“Representation in the media is very formative for young people,” Professor McAlister said. “Unfortunately the representations are very tough, especially for women…the beauty standard is still cleaving to whiteness.”
Because I didn’t grow up seeing many reflections of myself in the TV shows I watched, the magazines I read or the textbooks I studied, I struggled to feel seen. Other than the persistent efforts of my white mother to ensure that I embraced the unique complexity of my identity, no one one else was trying. Instead, there was and still is an attempt to get me to align with one part of who I am. That is, to pick England or Jamaica, Britain or the Caribbean, black or white.
I look at people like tennis champion Naomi Osaka not just as a world tennis champion but, importantly, as a mixed-race woman. Born in Japan to a Haitian father and Japanese mother, Osaka moved to the United States at the age of three and now holds both American and Japanese citizenship. The 22-year old is the first Japanese player to hold the World Number One ranking and earn a Grand Slam title, having defeated Serena Williams in this year’s U.S. Open. Despite her immense success, Osaka has faced the repeated and racial scrutiny of mainstream media. In a recent report by The New York Times, it was revealed that Nissin, one of the world’s largest instant-noodle companies who feature Osaka within their anime-style ads, had lightened her skin and changed her curly hairstyle, essentially erasing her black features.
“Ms. Osaka’s rise into a beloved national figure has been particularly exciting for biracial people in Japan, known as hafus, who have long battled for acceptance,” Baye McNeil said as an author who has lived in Japan for 15 years. “Making her look white just tells these people that what they are isn’t good enough.”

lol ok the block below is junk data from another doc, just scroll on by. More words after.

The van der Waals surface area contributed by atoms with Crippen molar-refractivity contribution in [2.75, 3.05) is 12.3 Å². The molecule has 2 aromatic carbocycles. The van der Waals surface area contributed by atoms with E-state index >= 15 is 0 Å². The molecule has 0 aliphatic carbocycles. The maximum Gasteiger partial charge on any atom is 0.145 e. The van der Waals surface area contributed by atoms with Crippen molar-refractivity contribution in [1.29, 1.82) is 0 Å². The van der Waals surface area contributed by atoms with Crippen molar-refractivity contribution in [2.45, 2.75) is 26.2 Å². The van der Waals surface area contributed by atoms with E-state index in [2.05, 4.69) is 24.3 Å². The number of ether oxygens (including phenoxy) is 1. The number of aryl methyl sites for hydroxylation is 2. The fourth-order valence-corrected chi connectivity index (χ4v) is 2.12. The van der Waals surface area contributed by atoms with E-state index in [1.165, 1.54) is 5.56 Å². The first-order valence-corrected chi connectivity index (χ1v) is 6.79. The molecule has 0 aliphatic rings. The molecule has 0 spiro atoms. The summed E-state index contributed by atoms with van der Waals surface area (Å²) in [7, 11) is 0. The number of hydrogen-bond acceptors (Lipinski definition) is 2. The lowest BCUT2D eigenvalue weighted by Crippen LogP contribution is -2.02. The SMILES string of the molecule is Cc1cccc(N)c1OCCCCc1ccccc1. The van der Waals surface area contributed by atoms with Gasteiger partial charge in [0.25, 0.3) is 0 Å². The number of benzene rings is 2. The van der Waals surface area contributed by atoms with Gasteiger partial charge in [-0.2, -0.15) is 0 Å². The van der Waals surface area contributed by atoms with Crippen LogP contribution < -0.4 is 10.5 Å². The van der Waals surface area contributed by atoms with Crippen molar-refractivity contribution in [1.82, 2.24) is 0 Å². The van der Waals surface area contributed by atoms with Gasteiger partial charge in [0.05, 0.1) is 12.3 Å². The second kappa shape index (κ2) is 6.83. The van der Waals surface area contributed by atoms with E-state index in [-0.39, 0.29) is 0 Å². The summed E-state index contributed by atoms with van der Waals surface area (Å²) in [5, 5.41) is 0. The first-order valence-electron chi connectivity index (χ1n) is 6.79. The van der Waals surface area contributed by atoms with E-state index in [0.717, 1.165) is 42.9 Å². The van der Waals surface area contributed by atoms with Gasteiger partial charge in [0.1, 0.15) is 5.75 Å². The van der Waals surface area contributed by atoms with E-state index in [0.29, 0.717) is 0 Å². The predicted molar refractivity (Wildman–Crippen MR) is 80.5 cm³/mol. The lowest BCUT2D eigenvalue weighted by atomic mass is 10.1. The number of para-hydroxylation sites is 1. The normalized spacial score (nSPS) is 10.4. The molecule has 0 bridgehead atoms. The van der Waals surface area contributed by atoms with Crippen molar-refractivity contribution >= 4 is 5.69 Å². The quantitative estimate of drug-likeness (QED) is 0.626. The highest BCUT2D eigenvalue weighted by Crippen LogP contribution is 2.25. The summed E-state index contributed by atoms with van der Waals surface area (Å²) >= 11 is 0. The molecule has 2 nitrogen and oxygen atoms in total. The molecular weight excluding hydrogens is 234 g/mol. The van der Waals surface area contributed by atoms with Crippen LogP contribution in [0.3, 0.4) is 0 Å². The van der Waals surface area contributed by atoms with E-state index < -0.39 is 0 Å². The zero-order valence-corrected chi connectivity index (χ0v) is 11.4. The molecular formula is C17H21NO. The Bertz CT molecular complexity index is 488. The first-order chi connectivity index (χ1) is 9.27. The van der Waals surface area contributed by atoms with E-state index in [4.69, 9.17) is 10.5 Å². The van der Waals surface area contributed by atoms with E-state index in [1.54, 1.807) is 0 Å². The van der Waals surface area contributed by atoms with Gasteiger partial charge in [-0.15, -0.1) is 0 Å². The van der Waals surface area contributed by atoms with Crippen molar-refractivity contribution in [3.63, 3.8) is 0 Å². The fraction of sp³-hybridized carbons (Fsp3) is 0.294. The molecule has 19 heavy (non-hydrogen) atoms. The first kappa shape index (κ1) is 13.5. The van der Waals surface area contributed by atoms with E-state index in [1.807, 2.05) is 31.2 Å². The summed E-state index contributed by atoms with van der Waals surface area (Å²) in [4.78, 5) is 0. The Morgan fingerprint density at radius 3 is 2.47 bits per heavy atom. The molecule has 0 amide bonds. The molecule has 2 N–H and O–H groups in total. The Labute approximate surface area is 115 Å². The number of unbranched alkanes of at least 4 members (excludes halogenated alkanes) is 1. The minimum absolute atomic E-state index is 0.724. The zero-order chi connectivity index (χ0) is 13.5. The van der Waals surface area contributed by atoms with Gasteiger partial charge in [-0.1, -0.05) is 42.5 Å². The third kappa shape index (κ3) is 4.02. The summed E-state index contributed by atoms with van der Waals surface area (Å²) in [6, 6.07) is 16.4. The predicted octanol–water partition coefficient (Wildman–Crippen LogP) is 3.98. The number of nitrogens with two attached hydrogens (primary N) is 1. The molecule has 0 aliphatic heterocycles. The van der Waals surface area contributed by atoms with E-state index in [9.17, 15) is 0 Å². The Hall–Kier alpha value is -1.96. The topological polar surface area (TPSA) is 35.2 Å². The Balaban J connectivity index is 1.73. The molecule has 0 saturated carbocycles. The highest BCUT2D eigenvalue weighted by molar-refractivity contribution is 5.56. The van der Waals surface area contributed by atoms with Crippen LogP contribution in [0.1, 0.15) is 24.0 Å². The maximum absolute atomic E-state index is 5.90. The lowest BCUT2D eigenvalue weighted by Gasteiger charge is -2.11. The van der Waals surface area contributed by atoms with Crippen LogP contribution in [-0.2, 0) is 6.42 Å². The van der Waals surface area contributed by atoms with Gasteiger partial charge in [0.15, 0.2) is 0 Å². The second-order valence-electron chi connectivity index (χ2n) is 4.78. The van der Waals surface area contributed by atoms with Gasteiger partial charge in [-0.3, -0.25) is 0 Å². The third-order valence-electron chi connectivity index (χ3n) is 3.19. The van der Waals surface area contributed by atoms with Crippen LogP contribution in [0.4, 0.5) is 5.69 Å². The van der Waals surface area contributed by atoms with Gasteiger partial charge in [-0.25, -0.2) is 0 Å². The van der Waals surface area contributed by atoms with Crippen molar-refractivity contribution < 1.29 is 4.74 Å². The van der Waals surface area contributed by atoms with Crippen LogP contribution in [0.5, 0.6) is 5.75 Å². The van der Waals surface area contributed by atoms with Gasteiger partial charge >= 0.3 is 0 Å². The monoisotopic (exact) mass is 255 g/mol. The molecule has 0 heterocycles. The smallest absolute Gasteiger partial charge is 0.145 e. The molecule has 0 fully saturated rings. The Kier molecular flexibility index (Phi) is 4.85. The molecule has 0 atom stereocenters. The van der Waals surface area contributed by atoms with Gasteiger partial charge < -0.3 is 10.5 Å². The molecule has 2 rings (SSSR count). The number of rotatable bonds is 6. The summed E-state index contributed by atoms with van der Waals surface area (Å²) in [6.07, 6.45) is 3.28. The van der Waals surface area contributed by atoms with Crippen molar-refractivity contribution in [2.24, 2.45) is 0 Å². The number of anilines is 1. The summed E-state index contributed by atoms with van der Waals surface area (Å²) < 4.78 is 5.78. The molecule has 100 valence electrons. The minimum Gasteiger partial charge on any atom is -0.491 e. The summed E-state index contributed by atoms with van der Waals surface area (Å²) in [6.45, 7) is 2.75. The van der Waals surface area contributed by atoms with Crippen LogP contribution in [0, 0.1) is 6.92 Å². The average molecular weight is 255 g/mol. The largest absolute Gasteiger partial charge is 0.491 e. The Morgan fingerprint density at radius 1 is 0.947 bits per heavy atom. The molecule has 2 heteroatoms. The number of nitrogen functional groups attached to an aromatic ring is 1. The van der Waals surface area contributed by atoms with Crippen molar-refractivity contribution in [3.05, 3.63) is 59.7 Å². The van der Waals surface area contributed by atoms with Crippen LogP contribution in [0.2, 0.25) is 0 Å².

I have definitely felt that kind of inadequacy and media outlets seem to only exacerbate it. But now, as demographic indicators encompass multi-racial people, as parents give their children the ability to define their own identity, and if people begin to ask fewer questions, maybe there is some hope that mixed-race people can fluidly move between their tick boxes and feel proud doing so.
I finally grew out my relaxer about three years ago, which is a painfully exhausting experience. The absence of chemicals allowed my natural hair to gradually resurface, one frizzy curl at a time, while the processed and straight ends of my hair held on as for as long as they could. Somehow, I really had gone full circle. It was comforting to me to see my curls, each individual one distinct from the next, together again and flourishing in their wildness. It was almost laughable that these were the same curls I had once loathed. The same curls that made me a source of ridicule among the boys in my elementary school. The same curls I had spent hours before school with a hair straightener trying to stretch, pull and hide, stopping only when smoke began to rise.
The smell of burning hair is one I certainly won’t miss.
Tiah Shepherd can be reached at firstname.lastname@example.org.